We had drum circles.  Everyone sits in a circle with a drum and we play the drums together (don't worry, I did not facilitate this, I ain't got no rhythm. We had a professional drummer come and help with that part!) So besides the benefit of wailing on a drum to get out some pent up frustration, we worked on communication skills, self expression, self control, and personal emotions. We had people take turns leading by playing their own beat that others followed, we had "call and answer" which involves someone playing a beat and others returning the beat or building off that beat, we got louder and softer, and we just let loose to have some fun.

Here is a perk of my job, we took our vets to a golf clinic. I got free golf lessons and was able to drive a golf cart all day! We took any veterans who were interested in going, whether they had played before or not. They were split into smalls groups, each with a volunteer who had experience teaching, and played 9-holes. It was such a blast being out in the sun all day. The men I played with were able to work on being part of a team, focusing on themselves and what was working and was not working with how they played, work through frustration, and get some physical activity.

Look, horses! We took several vets to groom and ride horses.  One gentleman, we learned during his initial visit, used to own horses, but his ex-wife got them in the divorce they had after a catastrophic event.  The divorce and event led to his drinking.  By taking him to take care of these animals he was able to work through some of his trauma, take control, and remember what it felt like to be involved with his passions prior to alcoholism.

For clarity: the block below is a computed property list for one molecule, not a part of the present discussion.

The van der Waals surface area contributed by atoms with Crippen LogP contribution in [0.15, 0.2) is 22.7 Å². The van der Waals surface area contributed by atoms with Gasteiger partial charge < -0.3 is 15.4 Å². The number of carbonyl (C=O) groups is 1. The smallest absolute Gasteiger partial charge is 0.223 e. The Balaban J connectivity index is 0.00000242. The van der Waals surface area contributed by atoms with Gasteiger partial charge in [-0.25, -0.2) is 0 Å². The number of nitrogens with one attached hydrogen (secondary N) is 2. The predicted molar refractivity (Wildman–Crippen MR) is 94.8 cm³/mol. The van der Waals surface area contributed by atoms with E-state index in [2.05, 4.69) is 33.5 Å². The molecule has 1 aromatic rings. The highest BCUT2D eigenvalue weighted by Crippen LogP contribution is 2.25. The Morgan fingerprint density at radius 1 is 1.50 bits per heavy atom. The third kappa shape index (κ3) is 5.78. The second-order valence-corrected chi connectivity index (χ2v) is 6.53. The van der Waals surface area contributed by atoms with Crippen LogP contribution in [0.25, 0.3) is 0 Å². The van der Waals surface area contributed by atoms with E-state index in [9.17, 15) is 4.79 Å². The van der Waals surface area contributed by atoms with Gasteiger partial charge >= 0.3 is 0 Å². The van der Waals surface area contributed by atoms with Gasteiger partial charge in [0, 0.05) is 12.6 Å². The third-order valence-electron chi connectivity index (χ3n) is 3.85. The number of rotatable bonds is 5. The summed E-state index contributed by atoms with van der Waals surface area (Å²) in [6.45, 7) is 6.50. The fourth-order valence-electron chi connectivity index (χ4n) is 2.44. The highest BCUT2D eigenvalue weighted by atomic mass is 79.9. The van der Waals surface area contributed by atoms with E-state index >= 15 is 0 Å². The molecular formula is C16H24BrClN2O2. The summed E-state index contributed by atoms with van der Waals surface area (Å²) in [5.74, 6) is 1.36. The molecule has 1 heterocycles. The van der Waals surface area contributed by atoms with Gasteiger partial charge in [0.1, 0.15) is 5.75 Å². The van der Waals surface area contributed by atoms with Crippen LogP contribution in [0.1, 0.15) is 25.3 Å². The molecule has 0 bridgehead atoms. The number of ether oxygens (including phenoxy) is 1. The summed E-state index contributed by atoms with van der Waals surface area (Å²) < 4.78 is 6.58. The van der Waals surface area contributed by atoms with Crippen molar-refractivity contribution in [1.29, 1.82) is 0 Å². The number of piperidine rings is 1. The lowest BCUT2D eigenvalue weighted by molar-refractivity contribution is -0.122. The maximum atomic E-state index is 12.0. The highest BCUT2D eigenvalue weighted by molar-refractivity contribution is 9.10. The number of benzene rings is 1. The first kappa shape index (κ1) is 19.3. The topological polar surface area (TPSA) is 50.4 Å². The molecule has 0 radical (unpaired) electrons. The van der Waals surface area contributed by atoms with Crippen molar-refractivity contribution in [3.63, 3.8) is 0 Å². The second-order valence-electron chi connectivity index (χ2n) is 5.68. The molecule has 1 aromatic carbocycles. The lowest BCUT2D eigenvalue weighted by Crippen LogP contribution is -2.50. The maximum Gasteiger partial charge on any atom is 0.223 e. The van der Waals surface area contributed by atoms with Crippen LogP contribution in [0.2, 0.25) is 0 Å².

We took a tour of Alcatraz! (My first time there!) Besides getting out, outings like this provide an opportunity to practice the skills being learned in the program. Many vets had to face things that make them uncomfortable/have feelings of post traumatic stress from the boat ride, being back in a prison, seeing/hearing gunshots...

This is a surprisingly fun one, tying fly's for fly-fishing.  One vet who suffers from severe depression talked about this for weeks, "I made that.  I can't believe I actually created something. I did that!" Feelings from completing activities like this can instill hope, inspiration, and drive.

 We took them to the casting ponds in San Francisco. Here they practiced their cast for fly fishing. They were able to enjoy some fresh air and try something new, as well as meet new people who genuinely want to help.  The people that run this pond will help people get into this sport at no cost if they are really interested! One of the volunteers is a recovering alcoholic, and this is the sport that helped put her on the right track.

Oh, a walk on the beach is just what the doctor (or rec therapist in this case) ordered.